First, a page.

Produce to the People has grown steadily since that monster crop of tomatoes in the summer of 2009.
"In the last financial year, we gathered over 70,000 kilos of regional produce," she says. Loaves and Fishes, an organisation that takes excess food from producers, contributes. And farmers left with fruit and vegetables that don't fit supermarket guidelines also donate a mountain of produce.
Dodd has added many initiatives since, including emergency food hubs – drop-in centres where people can get food, no questions asked – and a home delivery service for the elderly.
Produce to the People now oversees a 0.8-hectare farm at Burnie High School. Kids previously unaware that "potatoes grow under the ground" end up cultivating produce themselves. One girl burst into tears when she missed out on some broccoli – a clear sign that Dodd's pro-vegie "brainwashing" has been successful. To help fund her projects, she's started a micro-green-growing social enterprise. Local restaurants are buying the produce, but it's as rewarding to see high school boys enthusiastically sampling greens.
For many, Produce to the People is the difference between having to choose either buying vital medication or food for the week. "If people have a car registration to pay, we'll see them because they couldn't pay for both."
Mick Greene, Clare McHugh and Elkyrra Glass at the National Centre of Indigenous Excellence in Redfern, Sydney. Photo: Cole Bennetts
National Centre of Indigenous Excellence, Sydney
You can create a lot of change with kangaroo steak, ricotta and warrigal green scrolls, and lemon myrtle cheesecake. These dishes come out of the National Centre of Indigenous Excellence's food program in Sydney and are served to the centre's 15,000 conference and accommodation guests each year. And since 2017, the catering program has been delivering bush spice sausage rolls, kangaroo pies and other menu items across Sydney – with extra social purpose.
"What makes our food truly special is that many of our hospitality staff come through our Job Ready training program, which works with Aboriginal and Torres Strait jobseekers with complex barriers to employment," says chief executive Clare McHugh. "It's not uncommon for our participants to experience homelessness or contact with the justice system, which makes it even more difficult to get into the workforce."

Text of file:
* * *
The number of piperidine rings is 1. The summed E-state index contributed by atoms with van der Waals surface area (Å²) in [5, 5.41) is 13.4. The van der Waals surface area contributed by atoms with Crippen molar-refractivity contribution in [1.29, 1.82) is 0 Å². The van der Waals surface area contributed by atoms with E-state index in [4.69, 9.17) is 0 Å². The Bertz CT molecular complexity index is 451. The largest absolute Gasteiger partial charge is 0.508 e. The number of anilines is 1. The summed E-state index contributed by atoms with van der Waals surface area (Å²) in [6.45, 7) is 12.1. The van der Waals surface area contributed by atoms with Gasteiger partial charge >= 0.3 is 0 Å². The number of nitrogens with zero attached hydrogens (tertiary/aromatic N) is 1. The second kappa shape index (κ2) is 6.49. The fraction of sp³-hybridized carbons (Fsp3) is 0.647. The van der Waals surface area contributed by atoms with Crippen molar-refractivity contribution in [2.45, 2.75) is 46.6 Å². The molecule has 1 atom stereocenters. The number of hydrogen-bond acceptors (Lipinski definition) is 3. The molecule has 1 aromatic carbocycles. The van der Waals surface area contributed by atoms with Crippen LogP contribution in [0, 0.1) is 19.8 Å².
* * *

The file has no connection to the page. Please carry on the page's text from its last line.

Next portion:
The centre offers support from resume writing to counselling. Job Ready founder, mentor and Aboriginal elder Aunty Beryl Van-Oploo helps reconnect participants with the Indigenous community.
Due to a lack of resources – and drivers – the catering program began humbly. "We essentially said, if you really want our food, we'll put it on a tray and leave it in the dining room," says Indu Balachandran, general manager of enterprises.
When clients began arriving from as far afield as Ku-ring-gai to collect their Indigenous pies and sandwiches, staff realised the catering initiative had serious promise. So they started delivering across town – despite the logistics.The food-filled minibus was impossible to park in the city – and hard to see out of – so after three crashes, they knew they needed a more suitable car.
It meant they could do more than deliver food, too. The Sydney Opera House asked for staff to attend a catering event. "Aunty Beryl came along and did a talk about bush spices. She handed out samples and showed how she cooked with them," says hospitality manager Peter McLaughlin. "Our food is a representation of Indigenous excellence. And I think that's what makes people proud, that they're part of a story of Indigenous excellence," says McHugh.
For help or information contact Lifeline on 13 11 14, or beyondblue on 1300 224 636.
The Good Food Guide's second annual national edition, with hats awarded across Australia, will be launched on October 8 with our presenting partners Vittoria Coffee and Citi. The Good Food Guide 2019 will be on sale from October 9 in newsagencies, bookstores and via thestore.com.au/goodfood, RRP $29.99.